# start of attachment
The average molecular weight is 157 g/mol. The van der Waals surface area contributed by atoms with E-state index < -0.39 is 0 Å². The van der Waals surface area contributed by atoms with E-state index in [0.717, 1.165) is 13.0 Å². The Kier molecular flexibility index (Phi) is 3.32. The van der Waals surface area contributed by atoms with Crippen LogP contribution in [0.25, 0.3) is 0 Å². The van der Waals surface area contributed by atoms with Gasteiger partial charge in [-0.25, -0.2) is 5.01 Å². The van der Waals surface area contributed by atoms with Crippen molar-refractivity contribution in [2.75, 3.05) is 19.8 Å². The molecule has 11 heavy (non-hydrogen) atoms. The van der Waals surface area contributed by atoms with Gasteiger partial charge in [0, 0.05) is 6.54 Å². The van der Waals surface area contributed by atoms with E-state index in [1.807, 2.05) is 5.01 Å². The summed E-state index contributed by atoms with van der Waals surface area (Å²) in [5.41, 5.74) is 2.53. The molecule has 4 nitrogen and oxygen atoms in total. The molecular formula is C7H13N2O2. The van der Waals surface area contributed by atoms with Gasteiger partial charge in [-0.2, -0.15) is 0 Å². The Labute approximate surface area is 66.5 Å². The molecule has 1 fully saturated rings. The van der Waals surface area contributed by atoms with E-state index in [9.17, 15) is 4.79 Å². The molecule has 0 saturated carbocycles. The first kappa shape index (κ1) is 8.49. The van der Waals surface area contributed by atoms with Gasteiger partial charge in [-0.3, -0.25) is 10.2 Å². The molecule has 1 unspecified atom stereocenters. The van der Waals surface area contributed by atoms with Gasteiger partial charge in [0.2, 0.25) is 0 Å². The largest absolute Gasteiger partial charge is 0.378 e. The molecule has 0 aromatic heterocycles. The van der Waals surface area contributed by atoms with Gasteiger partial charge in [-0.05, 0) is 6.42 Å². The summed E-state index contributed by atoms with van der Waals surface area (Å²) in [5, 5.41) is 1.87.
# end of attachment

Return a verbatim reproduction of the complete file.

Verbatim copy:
The average molecular weight is 157 g/mol. The van der Waals surface area contributed by atoms with E-state index < -0.39 is 0 Å². The van der Waals surface area contributed by atoms with E-state index in [0.717, 1.165) is 13.0 Å². The Kier molecular flexibility index (Phi) is 3.32. The van der Waals surface area contributed by atoms with Crippen LogP contribution in [0.25, 0.3) is 0 Å². The van der Waals surface area contributed by atoms with Gasteiger partial charge in [-0.25, -0.2) is 5.01 Å². The van der Waals surface area contributed by atoms with Crippen molar-refractivity contribution in [2.75, 3.05) is 19.8 Å². The molecule has 11 heavy (non-hydrogen) atoms. The van der Waals surface area contributed by atoms with Gasteiger partial charge in [0, 0.05) is 6.54 Å². The van der Waals surface area contributed by atoms with E-state index in [1.807, 2.05) is 5.01 Å². The summed E-state index contributed by atoms with van der Waals surface area (Å²) in [5.41, 5.74) is 2.53. The molecule has 4 nitrogen and oxygen atoms in total. The molecular formula is C7H13N2O2. The van der Waals surface area contributed by atoms with Gasteiger partial charge in [-0.2, -0.15) is 0 Å². The Labute approximate surface area is 66.5 Å². The molecule has 1 fully saturated rings. The van der Waals surface area contributed by atoms with E-state index in [9.17, 15) is 4.79 Å². The molecule has 0 saturated carbocycles. The first kappa shape index (κ1) is 8.49. The van der Waals surface area contributed by atoms with Gasteiger partial charge in [-0.3, -0.25) is 10.2 Å². The molecule has 1 unspecified atom stereocenters. The van der Waals surface area contributed by atoms with Gasteiger partial charge in [0.2, 0.25) is 0 Å². The largest absolute Gasteiger partial charge is 0.378 e. The molecule has 0 aromatic heterocycles. The van der Waals surface area contributed by atoms with Gasteiger partial charge in [-0.05, 0) is 6.42 Å². The summed E-state index contributed by atoms with van der Waals surface area (Å²) in [5, 5.41) is 1.87.